DJ explains to Mixtape Daily how he re-created the sample for Jadakiss and Styles P.
By Rob Markman
Behind the Beats: Statik Selektah
When the Throne’s “Otis” premiered on New York radio in late July, rap fans weren’t the only ones who took notice. MCs like the LOX’s Jadakiss and Styles P wanted in on a piece of the action as well, so they sought out the Otis Redding-sampling instrumental. Only problem is, with all the secrecy that surrounded the recording and subsequent release of Watch the Throne and its singles, most knew that ‘Ye was keeping the beat he produced very close. Luckily for the Yonkers, New York, wordsmiths, their friend DJ Statik Selektah is a wizard on the beat machine.
“I was literally on the way to my Shade 45 show, and I saw Styles and Jada on Twitter going back and forth like, ‘I’m trying to get the instrumental, I’m trying to get the instrumental,’ ” Statik told Mixtape Daily. “Everybody knows how crazy it would be if they got it.”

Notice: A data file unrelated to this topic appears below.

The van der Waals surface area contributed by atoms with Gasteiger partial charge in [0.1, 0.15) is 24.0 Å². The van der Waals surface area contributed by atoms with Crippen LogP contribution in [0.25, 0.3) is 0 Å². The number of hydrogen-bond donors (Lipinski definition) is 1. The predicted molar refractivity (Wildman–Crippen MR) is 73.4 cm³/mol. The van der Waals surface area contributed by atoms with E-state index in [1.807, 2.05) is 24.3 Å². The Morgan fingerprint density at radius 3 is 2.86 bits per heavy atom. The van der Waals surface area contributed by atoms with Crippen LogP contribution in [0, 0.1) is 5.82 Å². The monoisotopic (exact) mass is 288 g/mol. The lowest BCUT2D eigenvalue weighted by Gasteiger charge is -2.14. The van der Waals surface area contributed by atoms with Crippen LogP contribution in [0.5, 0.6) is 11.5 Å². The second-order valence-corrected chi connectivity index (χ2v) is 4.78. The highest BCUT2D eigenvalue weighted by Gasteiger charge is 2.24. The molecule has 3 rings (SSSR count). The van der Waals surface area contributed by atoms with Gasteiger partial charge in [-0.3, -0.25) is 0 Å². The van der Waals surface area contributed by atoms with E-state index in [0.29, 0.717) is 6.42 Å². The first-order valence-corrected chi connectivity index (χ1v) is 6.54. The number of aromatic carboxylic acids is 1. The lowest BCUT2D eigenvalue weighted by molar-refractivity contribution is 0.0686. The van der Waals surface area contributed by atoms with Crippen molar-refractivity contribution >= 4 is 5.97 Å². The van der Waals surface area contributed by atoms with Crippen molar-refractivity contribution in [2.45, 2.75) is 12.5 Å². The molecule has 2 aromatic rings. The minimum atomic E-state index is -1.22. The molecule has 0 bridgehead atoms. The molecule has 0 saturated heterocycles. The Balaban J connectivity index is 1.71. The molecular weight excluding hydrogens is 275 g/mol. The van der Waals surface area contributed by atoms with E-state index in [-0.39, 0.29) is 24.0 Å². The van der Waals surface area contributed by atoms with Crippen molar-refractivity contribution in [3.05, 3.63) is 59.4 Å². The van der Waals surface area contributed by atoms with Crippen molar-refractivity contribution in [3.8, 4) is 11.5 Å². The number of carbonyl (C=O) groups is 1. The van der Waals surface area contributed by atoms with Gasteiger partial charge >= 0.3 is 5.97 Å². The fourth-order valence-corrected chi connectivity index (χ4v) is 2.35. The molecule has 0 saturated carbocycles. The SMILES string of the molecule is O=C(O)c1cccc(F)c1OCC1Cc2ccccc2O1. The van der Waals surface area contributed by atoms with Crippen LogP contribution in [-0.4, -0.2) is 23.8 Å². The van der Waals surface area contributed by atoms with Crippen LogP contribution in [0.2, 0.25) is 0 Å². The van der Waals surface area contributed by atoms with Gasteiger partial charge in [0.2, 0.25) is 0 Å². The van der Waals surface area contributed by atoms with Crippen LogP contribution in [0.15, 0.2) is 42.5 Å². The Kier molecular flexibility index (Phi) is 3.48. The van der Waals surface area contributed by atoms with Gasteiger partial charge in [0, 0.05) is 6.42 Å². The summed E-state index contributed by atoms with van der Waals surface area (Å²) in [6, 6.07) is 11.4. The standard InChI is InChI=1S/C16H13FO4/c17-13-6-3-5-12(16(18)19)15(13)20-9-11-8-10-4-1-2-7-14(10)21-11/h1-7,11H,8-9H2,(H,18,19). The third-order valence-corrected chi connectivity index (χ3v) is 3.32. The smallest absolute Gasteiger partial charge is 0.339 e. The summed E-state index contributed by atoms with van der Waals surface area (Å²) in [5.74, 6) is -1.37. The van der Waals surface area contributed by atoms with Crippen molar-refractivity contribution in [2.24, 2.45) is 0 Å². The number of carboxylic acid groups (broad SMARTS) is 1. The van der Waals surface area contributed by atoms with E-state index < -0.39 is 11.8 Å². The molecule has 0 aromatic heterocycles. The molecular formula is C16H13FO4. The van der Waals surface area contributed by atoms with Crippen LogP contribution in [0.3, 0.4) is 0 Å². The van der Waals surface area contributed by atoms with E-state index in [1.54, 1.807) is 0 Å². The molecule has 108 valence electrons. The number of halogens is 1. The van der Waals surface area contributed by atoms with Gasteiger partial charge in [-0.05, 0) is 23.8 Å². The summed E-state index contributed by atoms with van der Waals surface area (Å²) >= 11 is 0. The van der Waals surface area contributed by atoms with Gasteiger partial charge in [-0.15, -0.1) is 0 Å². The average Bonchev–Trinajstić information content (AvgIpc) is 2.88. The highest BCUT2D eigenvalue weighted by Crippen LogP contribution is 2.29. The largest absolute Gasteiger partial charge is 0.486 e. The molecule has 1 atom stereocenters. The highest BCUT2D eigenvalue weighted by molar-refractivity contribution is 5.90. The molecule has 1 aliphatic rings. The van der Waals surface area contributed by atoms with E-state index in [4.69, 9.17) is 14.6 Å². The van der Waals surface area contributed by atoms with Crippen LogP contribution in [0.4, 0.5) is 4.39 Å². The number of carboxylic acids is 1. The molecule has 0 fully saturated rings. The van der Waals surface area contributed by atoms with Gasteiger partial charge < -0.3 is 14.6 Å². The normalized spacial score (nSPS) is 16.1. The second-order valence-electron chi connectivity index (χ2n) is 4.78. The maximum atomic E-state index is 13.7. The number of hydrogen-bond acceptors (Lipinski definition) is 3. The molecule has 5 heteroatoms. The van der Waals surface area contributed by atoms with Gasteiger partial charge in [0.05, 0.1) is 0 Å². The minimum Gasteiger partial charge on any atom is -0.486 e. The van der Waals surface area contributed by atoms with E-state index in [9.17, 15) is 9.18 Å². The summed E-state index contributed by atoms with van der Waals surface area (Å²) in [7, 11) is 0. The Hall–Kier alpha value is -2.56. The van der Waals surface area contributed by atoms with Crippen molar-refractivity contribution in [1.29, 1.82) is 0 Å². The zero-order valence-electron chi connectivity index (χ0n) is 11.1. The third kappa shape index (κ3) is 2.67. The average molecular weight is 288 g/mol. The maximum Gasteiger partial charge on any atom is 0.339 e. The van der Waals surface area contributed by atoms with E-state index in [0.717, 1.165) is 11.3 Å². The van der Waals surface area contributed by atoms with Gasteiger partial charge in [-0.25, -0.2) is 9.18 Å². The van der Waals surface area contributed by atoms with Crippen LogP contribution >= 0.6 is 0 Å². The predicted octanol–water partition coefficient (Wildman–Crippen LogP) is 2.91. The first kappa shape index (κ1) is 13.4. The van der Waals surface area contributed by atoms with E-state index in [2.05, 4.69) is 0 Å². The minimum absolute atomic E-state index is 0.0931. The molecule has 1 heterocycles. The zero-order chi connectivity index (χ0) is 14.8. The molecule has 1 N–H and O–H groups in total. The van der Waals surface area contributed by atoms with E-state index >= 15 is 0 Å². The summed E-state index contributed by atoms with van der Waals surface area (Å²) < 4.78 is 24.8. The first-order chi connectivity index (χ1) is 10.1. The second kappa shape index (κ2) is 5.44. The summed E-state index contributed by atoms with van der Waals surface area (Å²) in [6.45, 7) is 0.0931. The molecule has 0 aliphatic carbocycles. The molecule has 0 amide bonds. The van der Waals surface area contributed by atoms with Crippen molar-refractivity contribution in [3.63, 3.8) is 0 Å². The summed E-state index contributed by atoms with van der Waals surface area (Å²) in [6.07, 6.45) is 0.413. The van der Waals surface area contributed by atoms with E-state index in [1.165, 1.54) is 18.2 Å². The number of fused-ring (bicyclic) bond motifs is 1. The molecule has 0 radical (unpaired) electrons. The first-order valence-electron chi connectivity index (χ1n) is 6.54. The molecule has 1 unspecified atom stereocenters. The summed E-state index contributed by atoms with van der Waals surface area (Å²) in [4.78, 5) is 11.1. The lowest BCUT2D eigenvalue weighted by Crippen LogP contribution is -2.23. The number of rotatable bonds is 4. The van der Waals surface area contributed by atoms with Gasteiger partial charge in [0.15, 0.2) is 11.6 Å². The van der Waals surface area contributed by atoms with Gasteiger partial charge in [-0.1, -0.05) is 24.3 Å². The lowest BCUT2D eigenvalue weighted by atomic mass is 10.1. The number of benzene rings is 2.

Statik, who has produced for Bun B, Nas and fellow Bostonian Termanology, was leaving his Showoff Bassment studio space on his way to his radio gig but decided to take a few minutes to lend a helping hand to ‘Kiss and Styles.
The first order of business was locating Redding’s 1966 version of “Try a Little Tenderness,” the sample which Hov and Yeezy’s “Otis” is built upon. “I’m not gonna front, I didn’t know what Otis Redding song it was, but I went on Google and just typed it in and it came up,” Statik admitted. “I looked up the song, brought it up and just through the song, found that part of the song that they used and just put it in [software program] Serato and then looped it.”
After chopping up and recording the sample, he added an extra note to mirror Kanye’s original production, and five minutes later, he had his own version of “Otis.” While the beat was close to Yeezy’s musical concoction, there was one thing missing, Statik admits. “He added an ill 808 under there,” Stat said of the main difference between his and the Throne’s version of the beat. “That’s how you know there are a lot of fake Otis instrumentals because there is no 808 on any of them.”
He then emailed the beat to Styles and Jadakiss. “He sent it over nice and looped up, so then once we got it, [it took] maybe like 24 hours [to record],” ‘Kiss said.